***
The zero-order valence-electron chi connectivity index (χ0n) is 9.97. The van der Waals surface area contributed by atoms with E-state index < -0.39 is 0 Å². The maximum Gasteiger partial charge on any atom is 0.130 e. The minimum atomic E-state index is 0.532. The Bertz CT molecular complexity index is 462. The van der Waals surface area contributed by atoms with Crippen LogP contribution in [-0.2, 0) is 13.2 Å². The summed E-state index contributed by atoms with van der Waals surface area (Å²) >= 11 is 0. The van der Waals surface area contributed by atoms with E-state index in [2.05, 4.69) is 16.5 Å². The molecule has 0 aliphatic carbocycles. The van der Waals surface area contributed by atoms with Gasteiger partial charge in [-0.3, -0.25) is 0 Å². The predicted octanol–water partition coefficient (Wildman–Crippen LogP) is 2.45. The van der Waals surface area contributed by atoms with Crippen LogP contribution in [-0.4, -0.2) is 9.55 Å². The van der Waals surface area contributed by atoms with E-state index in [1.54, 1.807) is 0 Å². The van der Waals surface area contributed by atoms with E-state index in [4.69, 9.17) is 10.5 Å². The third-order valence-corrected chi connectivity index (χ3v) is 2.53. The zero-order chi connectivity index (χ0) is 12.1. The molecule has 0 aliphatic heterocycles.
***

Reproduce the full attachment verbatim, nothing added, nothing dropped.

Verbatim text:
The zero-order valence-electron chi connectivity index (χ0n) is 9.97. The van der Waals surface area contributed by atoms with E-state index < -0.39 is 0 Å². The maximum Gasteiger partial charge on any atom is 0.130 e. The minimum atomic E-state index is 0.532. The Bertz CT molecular complexity index is 462. The van der Waals surface area contributed by atoms with Crippen LogP contribution in [-0.2, 0) is 13.2 Å². The summed E-state index contributed by atoms with van der Waals surface area (Å²) >= 11 is 0. The van der Waals surface area contributed by atoms with E-state index in [2.05, 4.69) is 16.5 Å². The molecule has 0 aliphatic carbocycles. The van der Waals surface area contributed by atoms with Gasteiger partial charge in [-0.3, -0.25) is 0 Å². The predicted octanol–water partition coefficient (Wildman–Crippen LogP) is 2.45. The van der Waals surface area contributed by atoms with Crippen LogP contribution in [-0.4, -0.2) is 9.55 Å². The van der Waals surface area contributed by atoms with E-state index in [1.54, 1.807) is 0 Å². The van der Waals surface area contributed by atoms with E-state index in [4.69, 9.17) is 10.5 Å². The third-order valence-corrected chi connectivity index (χ3v) is 2.53. The zero-order chi connectivity index (χ0) is 12.1. The molecule has 0 aliphatic heterocycles.